Who are the people and organizations working to create and revitalize open space available for the rest of us?

It takes a daring person to experiment in the public realm. The game SimCity has it all figured out, though. In order to attract people to live in a certain area within a virtual city, players have to increase the desirability of their land by adding parks, plazas, and landmarks.

It’s a balance between building additional infrastructure and more green space—a compromise between utilitarian land and enjoyable though seemingly “useless” expanses.

In real life, this is where professional disruptors come into play: The folks with enough guts to work for more beauty and publicly accessible zones. Who are these people and organizations, and what are they doing to make life and cities better, greener, and more open to all of us?

Pioneers in public space

So-called Guerilla Gardeners were some of the first activists, starting in the 1970s, to break the law for the sake of urbanism, making abandoned or forgotten (sometimes private land) more welcoming for everyone. Guerrillas usually operate at night, arriving with plants and flowers and arranging them before the sun rises.

Guerilla Gardening
Guerilla Gardening in London

Building a Better Block

Other urban warriors are standing up for their own neighborhoods. Jason Roberts decided to willfully break a set of 80-year-old laws preventing any sort of public activity along his low-key Dallas neighborhood’s curbs. No terraces, no market stands, no bicycle lanes, no nothing. Just cars and pavement.

He started organizing days dedicated to breaking all of those laws on the streets of his neighborhood, and eventually local government started paying attention and loosening restrictions.

Roberts went on to create the non-profit The Better Block to support other grass roots efforts to increase public space for community.

In Seattle, the Alley network project transforms small, underutilized, dark alleys around the city into art galleries—without permission—for pedestrians and art lovers to enjoy.

Moving on up

Inspired by bottom-up initiatives, Boston’s mayor Martin J. Walsh created the Public Space Invitational, a competition aimed at re-thinking small public spaces with the help of the many creative people of Beantown.

So far, ideas have included a portable and mobile library, an interactive music device affected by the tides (called tidraphone), and a permanent videoconference to another city in the world, where people can hang out and talk with random strangers.

Rhodes Project
Description of the Rhodes Project, connecting 2 cities through a permanent video conference.

This takes us to San Francisco

In the city of the Golden Gate, the latest in urban creativity are Living Innovation Zones (LIZs), a city-led initiative from the Mayor’s Office of Civic Innovation and the San Francisco Planning Department.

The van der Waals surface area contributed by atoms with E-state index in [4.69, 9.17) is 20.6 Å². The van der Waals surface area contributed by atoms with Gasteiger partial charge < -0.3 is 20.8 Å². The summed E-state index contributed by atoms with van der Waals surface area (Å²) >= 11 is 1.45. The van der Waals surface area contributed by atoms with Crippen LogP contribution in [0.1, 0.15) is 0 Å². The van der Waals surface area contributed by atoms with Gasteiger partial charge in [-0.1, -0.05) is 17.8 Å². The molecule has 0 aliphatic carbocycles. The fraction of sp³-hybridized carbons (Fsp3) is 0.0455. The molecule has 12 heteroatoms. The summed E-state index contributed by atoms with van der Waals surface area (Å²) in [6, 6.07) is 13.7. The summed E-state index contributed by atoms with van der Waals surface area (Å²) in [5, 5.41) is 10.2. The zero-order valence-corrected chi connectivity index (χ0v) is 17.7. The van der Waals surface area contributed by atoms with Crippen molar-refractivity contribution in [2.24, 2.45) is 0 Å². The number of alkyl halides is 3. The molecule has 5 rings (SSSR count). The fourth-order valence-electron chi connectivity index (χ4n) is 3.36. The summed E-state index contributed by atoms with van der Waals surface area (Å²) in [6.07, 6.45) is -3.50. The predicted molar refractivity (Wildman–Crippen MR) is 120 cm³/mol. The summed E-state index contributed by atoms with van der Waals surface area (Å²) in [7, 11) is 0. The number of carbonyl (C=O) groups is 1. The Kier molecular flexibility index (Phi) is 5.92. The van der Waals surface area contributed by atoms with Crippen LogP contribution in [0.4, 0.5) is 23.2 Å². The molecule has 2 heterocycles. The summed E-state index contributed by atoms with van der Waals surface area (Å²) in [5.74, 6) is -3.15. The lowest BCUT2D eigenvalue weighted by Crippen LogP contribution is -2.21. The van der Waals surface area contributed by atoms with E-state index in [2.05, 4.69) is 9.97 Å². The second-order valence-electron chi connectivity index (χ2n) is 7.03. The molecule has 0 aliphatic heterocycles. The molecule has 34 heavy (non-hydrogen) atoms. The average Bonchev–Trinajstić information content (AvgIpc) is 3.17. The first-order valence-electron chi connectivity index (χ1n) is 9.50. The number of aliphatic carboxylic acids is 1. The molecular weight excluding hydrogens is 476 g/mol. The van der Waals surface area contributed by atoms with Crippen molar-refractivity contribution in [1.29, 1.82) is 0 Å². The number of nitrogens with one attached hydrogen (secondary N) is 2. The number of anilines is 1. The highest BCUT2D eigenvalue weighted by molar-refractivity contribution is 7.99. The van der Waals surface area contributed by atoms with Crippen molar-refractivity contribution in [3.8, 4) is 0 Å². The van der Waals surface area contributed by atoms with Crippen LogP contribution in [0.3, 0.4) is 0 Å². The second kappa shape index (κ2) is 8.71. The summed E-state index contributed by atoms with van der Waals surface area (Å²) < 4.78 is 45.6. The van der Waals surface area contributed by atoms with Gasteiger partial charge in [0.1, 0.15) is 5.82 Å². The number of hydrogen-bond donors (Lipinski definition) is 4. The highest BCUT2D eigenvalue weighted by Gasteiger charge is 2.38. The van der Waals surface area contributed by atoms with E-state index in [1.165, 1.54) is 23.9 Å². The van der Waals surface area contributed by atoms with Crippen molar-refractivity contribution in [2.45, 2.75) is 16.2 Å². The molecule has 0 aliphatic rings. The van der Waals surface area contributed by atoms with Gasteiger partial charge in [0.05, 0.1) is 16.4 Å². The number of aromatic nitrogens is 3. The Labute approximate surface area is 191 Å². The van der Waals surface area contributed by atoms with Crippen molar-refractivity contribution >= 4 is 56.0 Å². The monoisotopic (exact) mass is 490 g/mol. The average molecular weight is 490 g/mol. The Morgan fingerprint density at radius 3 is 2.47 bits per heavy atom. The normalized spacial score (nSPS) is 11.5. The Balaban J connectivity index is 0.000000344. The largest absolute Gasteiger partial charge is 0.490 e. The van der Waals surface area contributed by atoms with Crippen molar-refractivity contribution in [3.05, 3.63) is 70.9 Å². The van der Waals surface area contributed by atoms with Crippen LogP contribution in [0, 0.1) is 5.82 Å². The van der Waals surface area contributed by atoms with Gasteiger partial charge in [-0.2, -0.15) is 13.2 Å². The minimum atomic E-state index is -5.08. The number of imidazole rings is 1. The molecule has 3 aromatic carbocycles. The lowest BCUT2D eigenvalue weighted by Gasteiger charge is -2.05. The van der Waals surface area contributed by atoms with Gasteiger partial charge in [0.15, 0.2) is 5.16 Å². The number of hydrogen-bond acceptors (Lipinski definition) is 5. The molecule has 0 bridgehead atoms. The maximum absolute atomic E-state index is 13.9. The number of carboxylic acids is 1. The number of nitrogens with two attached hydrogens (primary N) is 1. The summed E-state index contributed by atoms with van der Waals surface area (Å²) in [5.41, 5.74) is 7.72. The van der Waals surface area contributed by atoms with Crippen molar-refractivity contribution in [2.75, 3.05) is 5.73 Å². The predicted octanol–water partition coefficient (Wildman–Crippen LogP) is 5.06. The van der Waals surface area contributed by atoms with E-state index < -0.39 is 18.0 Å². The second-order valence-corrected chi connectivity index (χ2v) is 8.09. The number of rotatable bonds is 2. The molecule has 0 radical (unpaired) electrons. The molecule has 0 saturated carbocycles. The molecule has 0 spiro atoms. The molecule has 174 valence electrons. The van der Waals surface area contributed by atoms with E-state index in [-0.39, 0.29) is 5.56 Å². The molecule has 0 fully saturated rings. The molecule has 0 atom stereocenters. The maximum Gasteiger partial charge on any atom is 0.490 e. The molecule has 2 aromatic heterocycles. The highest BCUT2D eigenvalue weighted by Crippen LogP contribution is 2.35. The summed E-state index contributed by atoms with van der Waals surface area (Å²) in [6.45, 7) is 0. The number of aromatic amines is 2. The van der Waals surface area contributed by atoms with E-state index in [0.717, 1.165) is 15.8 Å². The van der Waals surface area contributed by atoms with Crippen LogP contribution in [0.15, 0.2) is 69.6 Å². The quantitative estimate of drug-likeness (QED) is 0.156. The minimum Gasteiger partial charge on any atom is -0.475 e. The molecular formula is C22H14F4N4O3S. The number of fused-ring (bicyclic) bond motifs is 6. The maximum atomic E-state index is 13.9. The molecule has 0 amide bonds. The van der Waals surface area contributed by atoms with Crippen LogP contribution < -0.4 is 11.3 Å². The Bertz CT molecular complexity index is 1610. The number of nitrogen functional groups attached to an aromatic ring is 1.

These temporary, flexible public spaces mix art and science for everyone on the city’s busy Market Street to interact with. The first project emerged near Powell St. and is a collaboration between the Exploratorium and the City. The Installation looks like a wooden ribcage with two huge concrete sound “dishes” facing each other, allowing two people to communicate from afar.

Liz in SF

Many more LIZs are planned to open in the near future, improving the quality and experience of the public space on Market Street.

Park it here

One of the most famous San Francisco creations in the public domain is the Parklet.

Invented by John Rebar back in 2005 when he decided to put a few chairs and some plants in a parking space while topping up the parking meter, today 46 permanent parklets have been installed throughout the city along with seven mobile parklets on wheels.

The program is now completely coordinated by the City of San Francisco, which recognizes its importance for the public good and decided to make it a full-fledged and operational urban innovation program.

A Parklet of our own

This fall, swissnex is building a Parklet in front of our office at 730 Montgomery Street. An extension of our space that reflects our interdisciplinary vision of the world and bringing people together to build new ideas, we look forward to sharing this Parklet with the vibrant people and culture of San Francisco. Stay tuned for the announcement about the grand opening!

For more on urban experimentation through design and architecture, check out the urban design seminar we are co-organizing with ETH Zurich’s Urban Think Tank.

Come join several evening public lectures on urban spaces, their impact and their future by leading experts in the field.

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